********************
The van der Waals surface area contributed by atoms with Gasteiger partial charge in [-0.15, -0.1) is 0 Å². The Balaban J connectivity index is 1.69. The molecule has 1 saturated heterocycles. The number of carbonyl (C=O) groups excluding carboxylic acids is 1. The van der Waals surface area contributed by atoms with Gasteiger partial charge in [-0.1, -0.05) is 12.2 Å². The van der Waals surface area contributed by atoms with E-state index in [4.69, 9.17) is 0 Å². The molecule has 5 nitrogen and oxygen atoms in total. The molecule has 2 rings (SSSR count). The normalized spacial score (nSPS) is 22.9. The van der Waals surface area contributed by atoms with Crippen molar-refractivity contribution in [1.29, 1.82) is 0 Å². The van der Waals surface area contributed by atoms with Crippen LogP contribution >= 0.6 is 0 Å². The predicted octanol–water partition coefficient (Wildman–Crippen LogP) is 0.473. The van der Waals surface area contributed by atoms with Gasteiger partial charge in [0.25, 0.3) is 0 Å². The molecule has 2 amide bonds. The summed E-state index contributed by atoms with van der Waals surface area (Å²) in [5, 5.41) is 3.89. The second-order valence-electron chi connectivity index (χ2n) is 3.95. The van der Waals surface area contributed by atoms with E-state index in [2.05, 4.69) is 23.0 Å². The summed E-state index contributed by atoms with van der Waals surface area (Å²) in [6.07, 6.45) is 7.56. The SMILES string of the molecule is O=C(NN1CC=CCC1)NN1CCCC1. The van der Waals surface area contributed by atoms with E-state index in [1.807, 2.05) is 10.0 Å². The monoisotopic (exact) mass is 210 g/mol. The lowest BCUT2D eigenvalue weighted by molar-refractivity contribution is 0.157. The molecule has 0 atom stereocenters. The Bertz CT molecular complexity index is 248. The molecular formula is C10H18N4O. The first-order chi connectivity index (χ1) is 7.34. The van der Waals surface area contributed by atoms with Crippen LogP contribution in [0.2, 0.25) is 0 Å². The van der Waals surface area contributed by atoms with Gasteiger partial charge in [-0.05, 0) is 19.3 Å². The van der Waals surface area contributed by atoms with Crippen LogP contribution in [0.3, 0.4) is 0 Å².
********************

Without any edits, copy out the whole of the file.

The van der Waals surface area contributed by atoms with Gasteiger partial charge in [-0.15, -0.1) is 0 Å². The Balaban J connectivity index is 1.69. The molecule has 1 saturated heterocycles. The number of carbonyl (C=O) groups excluding carboxylic acids is 1. The van der Waals surface area contributed by atoms with Gasteiger partial charge in [-0.1, -0.05) is 12.2 Å². The van der Waals surface area contributed by atoms with E-state index in [4.69, 9.17) is 0 Å². The molecule has 5 nitrogen and oxygen atoms in total. The molecule has 2 rings (SSSR count). The normalized spacial score (nSPS) is 22.9. The van der Waals surface area contributed by atoms with Crippen molar-refractivity contribution in [1.29, 1.82) is 0 Å². The van der Waals surface area contributed by atoms with Crippen LogP contribution >= 0.6 is 0 Å². The predicted octanol–water partition coefficient (Wildman–Crippen LogP) is 0.473. The van der Waals surface area contributed by atoms with Gasteiger partial charge in [0.25, 0.3) is 0 Å². The molecule has 2 amide bonds. The summed E-state index contributed by atoms with van der Waals surface area (Å²) in [5, 5.41) is 3.89. The second-order valence-electron chi connectivity index (χ2n) is 3.95. The van der Waals surface area contributed by atoms with E-state index in [2.05, 4.69) is 23.0 Å². The summed E-state index contributed by atoms with van der Waals surface area (Å²) in [6.07, 6.45) is 7.56. The SMILES string of the molecule is O=C(NN1CC=CCC1)NN1CCCC1. The van der Waals surface area contributed by atoms with E-state index in [1.807, 2.05) is 10.0 Å². The monoisotopic (exact) mass is 210 g/mol. The lowest BCUT2D eigenvalue weighted by molar-refractivity contribution is 0.157. The molecule has 0 atom stereocenters. The Bertz CT molecular complexity index is 248. The molecular formula is C10H18N4O. The first-order chi connectivity index (χ1) is 7.34. The van der Waals surface area contributed by atoms with Crippen LogP contribution in [0.2, 0.25) is 0 Å². The van der Waals surface area contributed by atoms with Gasteiger partial charge in [-0.05, 0) is 19.3 Å². The van der Waals surface area contributed by atoms with Crippen LogP contribution in [0.3, 0.4) is 0 Å².